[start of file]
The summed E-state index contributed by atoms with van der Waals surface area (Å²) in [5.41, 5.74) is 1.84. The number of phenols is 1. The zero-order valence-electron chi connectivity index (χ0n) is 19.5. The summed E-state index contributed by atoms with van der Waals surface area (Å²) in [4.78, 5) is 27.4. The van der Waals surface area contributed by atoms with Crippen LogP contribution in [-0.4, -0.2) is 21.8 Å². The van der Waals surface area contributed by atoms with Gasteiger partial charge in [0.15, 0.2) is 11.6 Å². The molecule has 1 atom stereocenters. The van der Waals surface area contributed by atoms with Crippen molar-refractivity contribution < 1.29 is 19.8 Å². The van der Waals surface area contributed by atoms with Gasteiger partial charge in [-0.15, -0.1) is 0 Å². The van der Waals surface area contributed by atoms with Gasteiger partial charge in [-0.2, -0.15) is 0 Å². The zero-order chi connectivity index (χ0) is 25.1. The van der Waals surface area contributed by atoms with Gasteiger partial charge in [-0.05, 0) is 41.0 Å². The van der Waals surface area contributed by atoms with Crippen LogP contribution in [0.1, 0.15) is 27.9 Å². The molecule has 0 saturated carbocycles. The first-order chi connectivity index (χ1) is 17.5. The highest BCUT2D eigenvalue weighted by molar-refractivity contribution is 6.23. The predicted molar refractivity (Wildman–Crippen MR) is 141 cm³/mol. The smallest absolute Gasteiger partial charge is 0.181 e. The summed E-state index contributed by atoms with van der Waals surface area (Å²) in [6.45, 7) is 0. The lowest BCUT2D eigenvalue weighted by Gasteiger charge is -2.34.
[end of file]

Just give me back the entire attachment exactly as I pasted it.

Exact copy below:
The summed E-state index contributed by atoms with van der Waals surface area (Å²) in [5.41, 5.74) is 1.84. The number of phenols is 1. The zero-order valence-electron chi connectivity index (χ0n) is 19.5. The summed E-state index contributed by atoms with van der Waals surface area (Å²) in [4.78, 5) is 27.4. The van der Waals surface area contributed by atoms with Crippen LogP contribution in [-0.4, -0.2) is 21.8 Å². The van der Waals surface area contributed by atoms with Gasteiger partial charge in [0.15, 0.2) is 11.6 Å². The molecule has 1 atom stereocenters. The van der Waals surface area contributed by atoms with Crippen molar-refractivity contribution < 1.29 is 19.8 Å². The van der Waals surface area contributed by atoms with Gasteiger partial charge in [-0.15, -0.1) is 0 Å². The van der Waals surface area contributed by atoms with Gasteiger partial charge in [-0.2, -0.15) is 0 Å². The zero-order chi connectivity index (χ0) is 25.1. The van der Waals surface area contributed by atoms with Gasteiger partial charge in [-0.05, 0) is 41.0 Å². The van der Waals surface area contributed by atoms with Crippen LogP contribution in [0.1, 0.15) is 27.9 Å². The molecule has 0 saturated carbocycles. The first-order chi connectivity index (χ1) is 17.5. The highest BCUT2D eigenvalue weighted by molar-refractivity contribution is 6.23. The predicted molar refractivity (Wildman–Crippen MR) is 141 cm³/mol. The smallest absolute Gasteiger partial charge is 0.181 e. The summed E-state index contributed by atoms with van der Waals surface area (Å²) in [6.45, 7) is 0. The lowest BCUT2D eigenvalue weighted by Gasteiger charge is -2.34.